Main navigation
Main content area

Professor Thomas Maschmeyer

Professor Thomas Maschmeyer is recognised for his work on translating fundamental research into two pioneering technologies. These are poised to transform how we address the need for more efficient commercial waste recycling, and boosting the performance of renewable energy storage.

His Catalytic Hydrothermal Reactor (Cat-HTRTM) converts plastics and renewable wastes into high-value distillable liquids for integration into existing (petro)chemical value-chains. While nature takes millions of years to create fossil feedstocks, Professor Maschmeyer’s reactor takes 20 minutes or less to make sustainable ones, unlocking the circular economy.

His revolutionary zinc-bromide gel batteries promise to make renewable energy cheaper, safer and deployable. This technology is especially suited to hot and remote environments due to its high temperature capability, low fade and tolerance of complete discharge.

Watch a video about his work

Professor Maschmeyer talks about his research and contribution.

[Music plays and image shows the Commonwealth Coat of Arms, the words ‘Australian Government’, the Prime Minister’s Prize for Innovation medallion, and text beneath: 2020 Prime Minister’s Prizes for Science, Professor Thomas Maschmeyer]

[Image changes to show a rear view of Professor Thomas Maschmeyer walking towards the university buildings]

Professor Thomas Maschmeyer: My name is Thomas Maschmeyer.

[Image changes to show a rear view of Thomas walking towards the entrance to the School of Chemistry]

I am Professor of Chemistry at The University of Sydney, and also Executive Chairman of Gelion Technologies.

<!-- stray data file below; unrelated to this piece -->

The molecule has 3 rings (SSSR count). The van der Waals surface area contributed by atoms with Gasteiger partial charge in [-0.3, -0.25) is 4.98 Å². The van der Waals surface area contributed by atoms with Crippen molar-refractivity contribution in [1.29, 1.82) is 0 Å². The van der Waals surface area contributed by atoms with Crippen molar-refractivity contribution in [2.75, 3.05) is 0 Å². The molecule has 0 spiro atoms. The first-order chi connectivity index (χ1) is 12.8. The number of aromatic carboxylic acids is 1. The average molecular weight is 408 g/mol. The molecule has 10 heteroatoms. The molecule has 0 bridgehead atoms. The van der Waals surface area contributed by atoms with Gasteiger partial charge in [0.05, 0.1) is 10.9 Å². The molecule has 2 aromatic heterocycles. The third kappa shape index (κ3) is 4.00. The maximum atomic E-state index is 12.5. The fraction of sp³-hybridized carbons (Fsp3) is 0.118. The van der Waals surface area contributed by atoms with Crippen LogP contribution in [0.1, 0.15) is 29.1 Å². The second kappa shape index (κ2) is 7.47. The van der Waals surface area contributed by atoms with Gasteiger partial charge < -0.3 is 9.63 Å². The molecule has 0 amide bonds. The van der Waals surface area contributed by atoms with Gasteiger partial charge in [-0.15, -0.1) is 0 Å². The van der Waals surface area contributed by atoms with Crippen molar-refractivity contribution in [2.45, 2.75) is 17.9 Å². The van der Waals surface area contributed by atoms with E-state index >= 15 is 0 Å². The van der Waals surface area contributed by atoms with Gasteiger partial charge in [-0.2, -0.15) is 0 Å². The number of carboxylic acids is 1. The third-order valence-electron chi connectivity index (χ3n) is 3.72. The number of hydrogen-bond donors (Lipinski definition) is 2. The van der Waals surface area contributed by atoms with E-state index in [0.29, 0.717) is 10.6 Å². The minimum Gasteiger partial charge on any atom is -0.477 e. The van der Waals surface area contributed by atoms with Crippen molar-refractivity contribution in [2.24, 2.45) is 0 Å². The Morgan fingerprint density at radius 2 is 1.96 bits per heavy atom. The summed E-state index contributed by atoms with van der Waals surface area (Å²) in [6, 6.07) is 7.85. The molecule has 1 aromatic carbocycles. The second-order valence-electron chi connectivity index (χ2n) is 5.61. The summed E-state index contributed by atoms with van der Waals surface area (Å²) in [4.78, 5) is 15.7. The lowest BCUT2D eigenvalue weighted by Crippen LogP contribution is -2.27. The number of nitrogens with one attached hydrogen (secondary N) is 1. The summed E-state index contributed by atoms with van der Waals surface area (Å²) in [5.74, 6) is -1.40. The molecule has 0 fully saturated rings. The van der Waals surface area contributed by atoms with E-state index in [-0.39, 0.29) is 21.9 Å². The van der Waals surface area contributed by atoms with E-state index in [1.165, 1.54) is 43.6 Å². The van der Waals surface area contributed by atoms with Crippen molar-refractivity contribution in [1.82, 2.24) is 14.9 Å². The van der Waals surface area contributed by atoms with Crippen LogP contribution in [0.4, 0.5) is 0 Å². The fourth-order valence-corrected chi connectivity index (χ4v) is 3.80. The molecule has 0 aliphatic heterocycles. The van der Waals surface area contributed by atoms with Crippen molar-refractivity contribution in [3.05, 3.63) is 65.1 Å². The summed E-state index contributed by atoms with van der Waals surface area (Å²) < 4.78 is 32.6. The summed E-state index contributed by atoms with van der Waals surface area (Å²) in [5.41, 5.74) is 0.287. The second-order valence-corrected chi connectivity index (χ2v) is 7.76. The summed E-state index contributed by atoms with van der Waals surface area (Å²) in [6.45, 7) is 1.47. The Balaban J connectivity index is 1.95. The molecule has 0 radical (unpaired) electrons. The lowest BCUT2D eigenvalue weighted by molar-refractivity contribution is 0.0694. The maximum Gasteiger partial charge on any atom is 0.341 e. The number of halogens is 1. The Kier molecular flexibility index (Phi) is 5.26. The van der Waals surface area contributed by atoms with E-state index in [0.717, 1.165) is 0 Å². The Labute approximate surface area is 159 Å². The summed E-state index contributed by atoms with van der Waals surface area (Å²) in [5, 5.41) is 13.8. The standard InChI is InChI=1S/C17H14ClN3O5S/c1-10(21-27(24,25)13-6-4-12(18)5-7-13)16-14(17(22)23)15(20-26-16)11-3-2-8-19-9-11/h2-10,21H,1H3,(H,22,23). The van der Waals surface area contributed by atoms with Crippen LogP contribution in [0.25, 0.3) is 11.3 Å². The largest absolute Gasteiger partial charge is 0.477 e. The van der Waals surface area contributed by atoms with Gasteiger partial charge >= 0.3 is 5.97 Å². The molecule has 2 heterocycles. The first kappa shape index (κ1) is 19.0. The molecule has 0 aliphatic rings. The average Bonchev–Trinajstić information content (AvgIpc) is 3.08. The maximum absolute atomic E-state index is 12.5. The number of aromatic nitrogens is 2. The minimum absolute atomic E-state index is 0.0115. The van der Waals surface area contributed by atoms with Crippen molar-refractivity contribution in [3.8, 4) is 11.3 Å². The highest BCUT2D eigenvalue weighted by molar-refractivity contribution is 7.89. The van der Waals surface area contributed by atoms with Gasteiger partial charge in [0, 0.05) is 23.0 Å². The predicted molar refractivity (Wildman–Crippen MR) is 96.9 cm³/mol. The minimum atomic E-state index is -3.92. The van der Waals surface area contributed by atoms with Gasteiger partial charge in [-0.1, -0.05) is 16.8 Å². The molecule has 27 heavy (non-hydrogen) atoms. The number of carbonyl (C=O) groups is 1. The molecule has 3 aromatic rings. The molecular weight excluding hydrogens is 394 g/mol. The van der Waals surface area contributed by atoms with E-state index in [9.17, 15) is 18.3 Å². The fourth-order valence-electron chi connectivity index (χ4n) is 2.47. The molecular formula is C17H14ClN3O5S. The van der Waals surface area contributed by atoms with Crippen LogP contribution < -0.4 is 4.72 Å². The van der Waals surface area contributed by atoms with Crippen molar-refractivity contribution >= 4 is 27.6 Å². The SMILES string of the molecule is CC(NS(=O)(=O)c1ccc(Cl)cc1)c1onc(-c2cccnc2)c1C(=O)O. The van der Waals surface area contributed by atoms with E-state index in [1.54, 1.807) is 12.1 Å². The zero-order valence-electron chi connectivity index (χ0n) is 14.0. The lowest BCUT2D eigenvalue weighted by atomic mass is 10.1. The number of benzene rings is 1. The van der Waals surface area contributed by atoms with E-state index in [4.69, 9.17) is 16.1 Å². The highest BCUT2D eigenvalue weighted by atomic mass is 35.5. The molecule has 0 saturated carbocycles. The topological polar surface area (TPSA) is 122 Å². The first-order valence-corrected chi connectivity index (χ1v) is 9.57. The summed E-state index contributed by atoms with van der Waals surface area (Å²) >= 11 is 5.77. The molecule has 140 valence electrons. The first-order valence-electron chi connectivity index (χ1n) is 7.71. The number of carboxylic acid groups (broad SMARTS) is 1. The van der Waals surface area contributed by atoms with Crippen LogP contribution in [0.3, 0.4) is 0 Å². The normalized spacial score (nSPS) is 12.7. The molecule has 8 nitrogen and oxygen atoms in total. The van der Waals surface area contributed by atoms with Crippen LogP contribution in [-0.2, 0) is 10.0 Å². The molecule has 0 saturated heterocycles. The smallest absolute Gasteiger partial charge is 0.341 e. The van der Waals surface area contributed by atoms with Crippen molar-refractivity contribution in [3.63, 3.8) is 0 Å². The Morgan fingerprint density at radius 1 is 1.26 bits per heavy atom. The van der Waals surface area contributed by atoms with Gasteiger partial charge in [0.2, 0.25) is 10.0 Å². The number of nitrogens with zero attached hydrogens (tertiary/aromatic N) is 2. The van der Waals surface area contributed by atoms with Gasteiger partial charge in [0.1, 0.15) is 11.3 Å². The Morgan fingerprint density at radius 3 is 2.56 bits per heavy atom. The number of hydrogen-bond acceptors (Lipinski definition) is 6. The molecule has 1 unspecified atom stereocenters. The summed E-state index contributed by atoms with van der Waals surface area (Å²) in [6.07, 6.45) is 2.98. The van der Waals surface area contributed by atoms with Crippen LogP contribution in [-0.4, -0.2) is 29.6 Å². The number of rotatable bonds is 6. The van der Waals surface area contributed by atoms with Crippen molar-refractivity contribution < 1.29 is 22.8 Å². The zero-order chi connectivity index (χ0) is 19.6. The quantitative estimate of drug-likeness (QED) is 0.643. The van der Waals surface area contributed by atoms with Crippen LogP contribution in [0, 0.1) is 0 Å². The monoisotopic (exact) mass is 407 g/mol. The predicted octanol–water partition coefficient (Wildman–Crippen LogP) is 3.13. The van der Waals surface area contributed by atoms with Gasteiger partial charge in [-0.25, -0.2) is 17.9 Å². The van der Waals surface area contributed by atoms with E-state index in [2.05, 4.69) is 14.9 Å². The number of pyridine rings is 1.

[Image changes to show Thomas talking to the camera and then images move through to show aerial views looking down on a worksite showing tanks and pipes and then looking up at tall pipe structures]

In my area of research, my expertise is catalysis; that is to make chemical reactions go faster as well as being more selective.

[Images move through to show a bundle of plastic waste, plastic waste moving along a rotating tunnel, plastic waste pulp, black liquid pouring from a tap, and plastic bottles moving along a conveyer]

Through my work I’ve been able to help create a world beating technology that is able to refine plastic waste back into useable materials for the circular economy.

[Images move through of a front end loader shifting piles of plastic, a close view of the piles of plastic, and then plastic pieces floating in the ocean]

This helps to address a really pressing problem, that of plastic pollution in our environment, especially in the oceans.

[Image changes to show Thomas talking to the camera]

The yield of our product is about 30 to 40 per cent higher than of comparable technologies in the market.

[Images move through of a people looking at and discussing a Gelion battery, a row of the Gelion batteries powering a piece of equipment, and then a close view of the Gelion badge]

Another important piece of technology that I’ve been able to create is a energy storage technology based on zinc bromide.

[Images move through of two people talking and looking at a small round disc, and then the image changes to show Thomas talking to the camera again]

Our battery technology is really well suited for Australian conditions. It is able to run at high temperatures in a largely unmanaged system off-grid.

[Images move through of a close view of a blow torch directing a flame towards a small piece of gel held in tweezers, and then the image changes to show Thomas talking to the camera]

This is a solution particularly relevant to off-grid challenges, be they in agriculture, mining, or remote communities.